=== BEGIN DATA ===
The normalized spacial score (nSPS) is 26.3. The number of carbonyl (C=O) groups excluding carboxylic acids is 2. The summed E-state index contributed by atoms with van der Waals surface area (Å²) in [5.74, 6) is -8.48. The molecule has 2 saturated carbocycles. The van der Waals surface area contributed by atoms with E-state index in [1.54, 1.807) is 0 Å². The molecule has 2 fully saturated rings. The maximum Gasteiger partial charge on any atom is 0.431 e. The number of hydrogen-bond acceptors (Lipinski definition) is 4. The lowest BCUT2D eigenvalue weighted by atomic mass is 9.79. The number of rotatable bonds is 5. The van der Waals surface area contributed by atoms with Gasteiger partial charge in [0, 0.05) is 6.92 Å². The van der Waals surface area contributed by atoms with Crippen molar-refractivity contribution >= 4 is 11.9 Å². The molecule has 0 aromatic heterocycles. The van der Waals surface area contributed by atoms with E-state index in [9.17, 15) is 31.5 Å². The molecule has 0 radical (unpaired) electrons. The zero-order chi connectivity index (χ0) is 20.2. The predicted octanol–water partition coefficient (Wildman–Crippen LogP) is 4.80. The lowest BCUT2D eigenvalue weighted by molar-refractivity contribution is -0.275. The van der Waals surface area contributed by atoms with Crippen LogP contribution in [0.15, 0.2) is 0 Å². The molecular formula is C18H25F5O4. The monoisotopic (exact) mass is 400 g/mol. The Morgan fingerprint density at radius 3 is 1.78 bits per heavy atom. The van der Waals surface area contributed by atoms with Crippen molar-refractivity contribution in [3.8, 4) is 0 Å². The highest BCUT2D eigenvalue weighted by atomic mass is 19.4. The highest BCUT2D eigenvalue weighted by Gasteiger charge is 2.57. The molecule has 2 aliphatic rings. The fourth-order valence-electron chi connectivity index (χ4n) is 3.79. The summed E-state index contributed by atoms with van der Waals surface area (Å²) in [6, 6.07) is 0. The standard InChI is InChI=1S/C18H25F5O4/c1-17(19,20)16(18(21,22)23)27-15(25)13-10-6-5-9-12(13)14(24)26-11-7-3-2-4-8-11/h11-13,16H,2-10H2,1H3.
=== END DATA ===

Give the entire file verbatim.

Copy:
The normalized spacial score (nSPS) is 26.3. The number of carbonyl (C=O) groups excluding carboxylic acids is 2. The summed E-state index contributed by atoms with van der Waals surface area (Å²) in [5.74, 6) is -8.48. The molecule has 2 saturated carbocycles. The van der Waals surface area contributed by atoms with E-state index in [1.54, 1.807) is 0 Å². The molecule has 2 fully saturated rings. The maximum Gasteiger partial charge on any atom is 0.431 e. The number of hydrogen-bond acceptors (Lipinski definition) is 4. The lowest BCUT2D eigenvalue weighted by atomic mass is 9.79. The number of rotatable bonds is 5. The van der Waals surface area contributed by atoms with Gasteiger partial charge in [0, 0.05) is 6.92 Å². The van der Waals surface area contributed by atoms with Crippen molar-refractivity contribution >= 4 is 11.9 Å². The molecule has 0 aromatic heterocycles. The van der Waals surface area contributed by atoms with E-state index in [9.17, 15) is 31.5 Å². The molecule has 0 radical (unpaired) electrons. The zero-order chi connectivity index (χ0) is 20.2. The predicted octanol–water partition coefficient (Wildman–Crippen LogP) is 4.80. The lowest BCUT2D eigenvalue weighted by molar-refractivity contribution is -0.275. The van der Waals surface area contributed by atoms with Crippen LogP contribution in [0.15, 0.2) is 0 Å². The molecular formula is C18H25F5O4. The monoisotopic (exact) mass is 400 g/mol. The Morgan fingerprint density at radius 3 is 1.78 bits per heavy atom. The van der Waals surface area contributed by atoms with Crippen molar-refractivity contribution in [3.8, 4) is 0 Å². The highest BCUT2D eigenvalue weighted by atomic mass is 19.4. The highest BCUT2D eigenvalue weighted by Gasteiger charge is 2.57. The molecule has 2 aliphatic rings. The fourth-order valence-electron chi connectivity index (χ4n) is 3.79. The summed E-state index contributed by atoms with van der Waals surface area (Å²) in [6, 6.07) is 0. The standard InChI is InChI=1S/C18H25F5O4/c1-17(19,20)16(18(21,22)23)27-15(25)13-10-6-5-9-12(13)14(24)26-11-7-3-2-4-8-11/h11-13,16H,2-10H2,1H3.